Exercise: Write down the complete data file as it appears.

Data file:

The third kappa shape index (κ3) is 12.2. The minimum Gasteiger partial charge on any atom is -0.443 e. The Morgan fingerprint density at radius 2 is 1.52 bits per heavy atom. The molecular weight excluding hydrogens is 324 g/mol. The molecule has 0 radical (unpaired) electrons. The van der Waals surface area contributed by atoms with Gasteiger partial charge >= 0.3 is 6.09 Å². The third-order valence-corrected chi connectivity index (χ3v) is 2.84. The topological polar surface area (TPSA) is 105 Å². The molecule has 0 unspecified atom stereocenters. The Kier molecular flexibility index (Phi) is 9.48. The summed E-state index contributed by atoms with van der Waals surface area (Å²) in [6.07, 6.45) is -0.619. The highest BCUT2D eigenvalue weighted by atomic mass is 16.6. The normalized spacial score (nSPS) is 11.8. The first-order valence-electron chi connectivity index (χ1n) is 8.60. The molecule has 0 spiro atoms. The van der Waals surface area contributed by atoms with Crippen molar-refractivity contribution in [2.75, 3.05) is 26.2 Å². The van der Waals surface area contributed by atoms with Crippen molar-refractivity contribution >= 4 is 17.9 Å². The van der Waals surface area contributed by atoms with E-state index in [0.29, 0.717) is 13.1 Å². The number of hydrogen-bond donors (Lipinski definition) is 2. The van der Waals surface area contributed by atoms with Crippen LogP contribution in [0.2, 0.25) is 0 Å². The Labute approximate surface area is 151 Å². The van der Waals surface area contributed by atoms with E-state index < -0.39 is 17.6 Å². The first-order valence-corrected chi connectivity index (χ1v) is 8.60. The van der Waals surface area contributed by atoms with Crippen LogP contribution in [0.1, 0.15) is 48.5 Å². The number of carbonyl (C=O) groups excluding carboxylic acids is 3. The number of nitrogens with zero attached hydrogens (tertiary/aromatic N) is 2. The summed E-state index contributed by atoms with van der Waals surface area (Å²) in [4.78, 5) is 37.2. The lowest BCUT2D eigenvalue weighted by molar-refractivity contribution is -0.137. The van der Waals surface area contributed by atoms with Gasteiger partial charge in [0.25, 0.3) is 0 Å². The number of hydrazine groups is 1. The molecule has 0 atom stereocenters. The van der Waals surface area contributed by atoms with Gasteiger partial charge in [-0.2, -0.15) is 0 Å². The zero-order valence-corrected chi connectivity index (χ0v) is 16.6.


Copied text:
The third kappa shape index (κ3) is 12.2. The minimum Gasteiger partial charge on any atom is -0.443 e. The Morgan fingerprint density at radius 2 is 1.52 bits per heavy atom. The molecular weight excluding hydrogens is 324 g/mol. The molecule has 0 radical (unpaired) electrons. The van der Waals surface area contributed by atoms with Gasteiger partial charge >= 0.3 is 6.09 Å². The third-order valence-corrected chi connectivity index (χ3v) is 2.84. The topological polar surface area (TPSA) is 105 Å². The molecule has 0 unspecified atom stereocenters. The Kier molecular flexibility index (Phi) is 9.48. The summed E-state index contributed by atoms with van der Waals surface area (Å²) in [6.07, 6.45) is -0.619. The highest BCUT2D eigenvalue weighted by atomic mass is 16.6. The normalized spacial score (nSPS) is 11.8. The first-order valence-electron chi connectivity index (χ1n) is 8.60. The molecule has 0 spiro atoms. The van der Waals surface area contributed by atoms with Crippen molar-refractivity contribution in [2.75, 3.05) is 26.2 Å². The van der Waals surface area contributed by atoms with Crippen molar-refractivity contribution >= 4 is 17.9 Å². The van der Waals surface area contributed by atoms with E-state index in [0.29, 0.717) is 13.1 Å². The number of hydrogen-bond donors (Lipinski definition) is 2. The van der Waals surface area contributed by atoms with Crippen LogP contribution in [0.2, 0.25) is 0 Å². The Labute approximate surface area is 151 Å². The van der Waals surface area contributed by atoms with E-state index < -0.39 is 17.6 Å². The first-order valence-corrected chi connectivity index (χ1v) is 8.60. The van der Waals surface area contributed by atoms with Crippen LogP contribution in [0.1, 0.15) is 48.5 Å². The number of carbonyl (C=O) groups excluding carboxylic acids is 3. The number of nitrogens with zero attached hydrogens (tertiary/aromatic N) is 2. The summed E-state index contributed by atoms with van der Waals surface area (Å²) in [4.78, 5) is 37.2. The lowest BCUT2D eigenvalue weighted by molar-refractivity contribution is -0.137. The van der Waals surface area contributed by atoms with Gasteiger partial charge in [0.25, 0.3) is 0 Å². The number of hydrazine groups is 1. The molecule has 0 atom stereocenters. The van der Waals surface area contributed by atoms with Gasteiger partial charge in [-0.2, -0.15) is 0 Å². The zero-order valence-corrected chi connectivity index (χ0v) is 16.6.